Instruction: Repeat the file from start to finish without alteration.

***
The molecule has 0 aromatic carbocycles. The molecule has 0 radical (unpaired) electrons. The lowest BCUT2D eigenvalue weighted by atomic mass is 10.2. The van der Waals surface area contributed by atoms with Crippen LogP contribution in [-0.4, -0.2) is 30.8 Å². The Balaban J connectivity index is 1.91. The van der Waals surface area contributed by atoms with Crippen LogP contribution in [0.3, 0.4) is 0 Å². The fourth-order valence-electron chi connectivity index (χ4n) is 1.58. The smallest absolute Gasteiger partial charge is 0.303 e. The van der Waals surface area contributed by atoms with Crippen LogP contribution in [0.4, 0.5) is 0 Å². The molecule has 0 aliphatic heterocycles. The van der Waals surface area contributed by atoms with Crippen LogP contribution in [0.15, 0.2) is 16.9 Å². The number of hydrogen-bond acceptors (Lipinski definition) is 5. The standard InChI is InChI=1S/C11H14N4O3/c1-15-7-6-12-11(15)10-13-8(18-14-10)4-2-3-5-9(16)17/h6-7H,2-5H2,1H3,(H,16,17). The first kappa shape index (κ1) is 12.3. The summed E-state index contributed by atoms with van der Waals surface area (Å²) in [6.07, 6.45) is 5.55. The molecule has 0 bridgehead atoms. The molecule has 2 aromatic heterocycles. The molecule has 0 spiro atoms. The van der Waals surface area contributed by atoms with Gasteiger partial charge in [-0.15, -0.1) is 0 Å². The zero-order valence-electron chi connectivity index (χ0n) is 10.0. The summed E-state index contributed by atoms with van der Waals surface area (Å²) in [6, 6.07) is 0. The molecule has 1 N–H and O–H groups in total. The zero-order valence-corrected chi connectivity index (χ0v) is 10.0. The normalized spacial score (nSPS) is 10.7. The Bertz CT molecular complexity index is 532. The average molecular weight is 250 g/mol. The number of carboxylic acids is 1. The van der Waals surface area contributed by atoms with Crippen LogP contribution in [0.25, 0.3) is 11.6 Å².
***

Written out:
The molecule has 0 aromatic carbocycles. The molecule has 0 radical (unpaired) electrons. The lowest BCUT2D eigenvalue weighted by atomic mass is 10.2. The van der Waals surface area contributed by atoms with Crippen LogP contribution in [-0.4, -0.2) is 30.8 Å². The Balaban J connectivity index is 1.91. The van der Waals surface area contributed by atoms with Crippen LogP contribution in [0.3, 0.4) is 0 Å². The fourth-order valence-electron chi connectivity index (χ4n) is 1.58. The smallest absolute Gasteiger partial charge is 0.303 e. The van der Waals surface area contributed by atoms with Crippen LogP contribution in [0.4, 0.5) is 0 Å². The molecule has 0 aliphatic heterocycles. The van der Waals surface area contributed by atoms with Crippen LogP contribution in [0.15, 0.2) is 16.9 Å². The number of hydrogen-bond acceptors (Lipinski definition) is 5. The standard InChI is InChI=1S/C11H14N4O3/c1-15-7-6-12-11(15)10-13-8(18-14-10)4-2-3-5-9(16)17/h6-7H,2-5H2,1H3,(H,16,17). The first kappa shape index (κ1) is 12.3. The summed E-state index contributed by atoms with van der Waals surface area (Å²) in [6.07, 6.45) is 5.55. The molecule has 0 bridgehead atoms. The molecule has 2 aromatic heterocycles. The molecule has 0 spiro atoms. The van der Waals surface area contributed by atoms with Gasteiger partial charge in [-0.15, -0.1) is 0 Å². The zero-order valence-electron chi connectivity index (χ0n) is 10.0. The summed E-state index contributed by atoms with van der Waals surface area (Å²) in [6, 6.07) is 0. The molecule has 1 N–H and O–H groups in total. The zero-order valence-corrected chi connectivity index (χ0v) is 10.0. The normalized spacial score (nSPS) is 10.7. The Bertz CT molecular complexity index is 532. The average molecular weight is 250 g/mol. The number of carboxylic acids is 1. The van der Waals surface area contributed by atoms with Crippen LogP contribution in [0.25, 0.3) is 11.6 Å².